Yes, we who have a gender that is not in congruence with our biology or our societal roles are different. We are not the same as the majority of society, but there are a whole lot more of us than might be apparent. I think we spend too much time trying to sort ourselves out as being a part of this group or that group - or community - and then trying to figure out if others belong in that same group with us. We dwell on definition 2 above when we should be concentrating on definition 3. I believe we should put our efforts into figuring out who else we can get to join with us because they might be like us in some way, however remote that might be. The more people who join our community (and joining is voluntary), the bigger our community will become and the more power we will wield.

So, what do the folks who have been posting stuff on the WWW mean when they speak of the “transgendered community”? I don’t know - my telepathy hasn't been working well lately. However, the next time you hear or read that term, you might want to ask the person who uttered it or wrote it what it means to them.

  • On 1/13/2006 12:21 PM, Blogger Jen said…

    "The more people who join our community (and joining is voluntary), the bigger our community will become and the more power we will wield."

    I think about this issue often. It is obvious why someone who is a transsexual would care about obtaining legal protections inclusive of gender identity, for example. But what about a gay person who is not gender-variant (I realize that some folks would say being gay is a form of gender non-normativity)? Does he have a stake in whether or not trans people get protections in, for example, employment? What about a straight, gender-normative, disabled person who is told by her boss essentially that her body does not conform to the way the workplace has been set up, so she cannot be "accommodated" adequately or "reasonably" as the statute (ADA) goes?

    This is where I think about coalition-building among groups that do not have power. It always makes me think of this quote:

    First they came for the Communists,
    But I didn't speak because I wasn't a Communist.
    Next they came for the Jews,
    But I said nothing because I wasn't a Jew.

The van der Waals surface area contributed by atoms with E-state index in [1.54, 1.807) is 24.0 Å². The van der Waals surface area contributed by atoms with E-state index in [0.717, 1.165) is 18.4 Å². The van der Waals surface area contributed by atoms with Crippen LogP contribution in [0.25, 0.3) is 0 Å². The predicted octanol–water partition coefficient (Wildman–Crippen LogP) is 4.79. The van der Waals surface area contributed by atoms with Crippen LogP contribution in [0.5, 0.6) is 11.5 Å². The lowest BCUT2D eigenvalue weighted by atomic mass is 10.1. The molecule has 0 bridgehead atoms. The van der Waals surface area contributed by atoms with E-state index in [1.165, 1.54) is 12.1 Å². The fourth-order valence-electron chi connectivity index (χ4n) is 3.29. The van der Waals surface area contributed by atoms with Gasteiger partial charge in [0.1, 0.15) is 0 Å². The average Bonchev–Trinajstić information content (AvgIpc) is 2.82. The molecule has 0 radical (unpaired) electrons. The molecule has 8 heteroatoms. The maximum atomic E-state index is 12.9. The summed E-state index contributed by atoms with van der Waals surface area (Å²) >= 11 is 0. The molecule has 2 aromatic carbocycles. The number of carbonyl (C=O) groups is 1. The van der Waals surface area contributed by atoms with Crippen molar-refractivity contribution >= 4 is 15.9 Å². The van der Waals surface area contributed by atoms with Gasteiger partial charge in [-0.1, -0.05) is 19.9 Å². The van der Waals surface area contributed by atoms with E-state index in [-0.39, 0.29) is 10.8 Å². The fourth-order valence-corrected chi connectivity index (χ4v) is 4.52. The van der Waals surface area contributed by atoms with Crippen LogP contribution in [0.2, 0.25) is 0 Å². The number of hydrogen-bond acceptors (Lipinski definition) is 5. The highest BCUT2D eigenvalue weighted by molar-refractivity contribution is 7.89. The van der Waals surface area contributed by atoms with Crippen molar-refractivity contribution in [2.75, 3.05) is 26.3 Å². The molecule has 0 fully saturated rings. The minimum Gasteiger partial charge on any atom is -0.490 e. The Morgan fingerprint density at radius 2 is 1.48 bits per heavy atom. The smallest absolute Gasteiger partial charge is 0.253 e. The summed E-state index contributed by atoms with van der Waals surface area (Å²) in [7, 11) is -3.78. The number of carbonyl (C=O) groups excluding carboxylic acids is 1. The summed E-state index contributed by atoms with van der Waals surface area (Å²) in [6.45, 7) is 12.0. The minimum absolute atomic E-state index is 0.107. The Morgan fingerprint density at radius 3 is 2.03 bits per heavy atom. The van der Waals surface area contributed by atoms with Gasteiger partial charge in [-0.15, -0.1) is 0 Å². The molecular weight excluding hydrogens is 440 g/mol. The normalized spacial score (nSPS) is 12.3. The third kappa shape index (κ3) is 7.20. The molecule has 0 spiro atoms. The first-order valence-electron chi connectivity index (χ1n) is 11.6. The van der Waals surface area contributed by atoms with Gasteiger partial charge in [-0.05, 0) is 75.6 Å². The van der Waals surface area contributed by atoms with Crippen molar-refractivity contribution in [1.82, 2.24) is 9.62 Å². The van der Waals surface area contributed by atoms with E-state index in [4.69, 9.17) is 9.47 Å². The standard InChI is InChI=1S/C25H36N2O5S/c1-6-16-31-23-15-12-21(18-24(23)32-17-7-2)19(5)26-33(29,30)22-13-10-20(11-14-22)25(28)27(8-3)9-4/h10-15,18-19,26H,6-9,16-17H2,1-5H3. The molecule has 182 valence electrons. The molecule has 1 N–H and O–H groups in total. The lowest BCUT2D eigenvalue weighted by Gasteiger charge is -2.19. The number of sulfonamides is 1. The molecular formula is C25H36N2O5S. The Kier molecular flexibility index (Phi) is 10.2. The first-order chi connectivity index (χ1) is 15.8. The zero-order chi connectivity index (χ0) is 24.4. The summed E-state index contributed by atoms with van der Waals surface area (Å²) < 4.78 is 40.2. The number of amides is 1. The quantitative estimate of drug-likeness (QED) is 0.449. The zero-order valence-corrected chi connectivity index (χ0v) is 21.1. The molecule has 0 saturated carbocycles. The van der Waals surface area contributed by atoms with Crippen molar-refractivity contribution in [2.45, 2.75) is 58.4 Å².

Then they came for the Catholics,
    But I remained silent because I was a Protestant.
    Finally they came for me,
    But by that time there was no one left to speak."
    -Martin Niemoeller

  • On 1/13/2006 2:34 PM, Blogger DeniseUMLaw said…

    I wrote an article similar to this subject many years ago entitled "Alphabet Soup" wherein I lamented the trend to exclude people rather than include them. Certainly, there is value in creating community around some exclusive measures (just as the extreme of 1 person communities is ridiculous (one which I also used in my article, by the way) so is the other extreme of a community of 6 billion). Still, as it relates to the trans population, I favor inclusiveness over exclusiveness. Hell, I even accept you weird people who aren't real because you haven't had surgery (this is an inside joke between Jami and me, don't throw stones!). :)

  • On 1/13/2006 3:34 PM, Blogger Jami said…

    Hey, I've had surgery; I've had several, surgeries, in fact! OK , I haven't had THAT surgery but then again, I haven't made up my mind about a lot of other things in my life, either.

    And please, y'all, don't pick on Denise - I laughed at her remark. For a long time, I had vanity plates that read "WEERD". I revel in being different.

    And if I did plagarize you, Denise, it was totally unintentional, and I do apologize. I probably took your message to heart and made it my own because it was so in line with my own belief system. We just tend to believe in a lot of the same things and it shows.

  • On 1/14/2006 5:48 PM, Blogger DeniseUMLaw said…

    Heck, Jami, I never meant to even remotely imply that you may have plagarized me! I mentioned the article only to show again how alike we think in some things!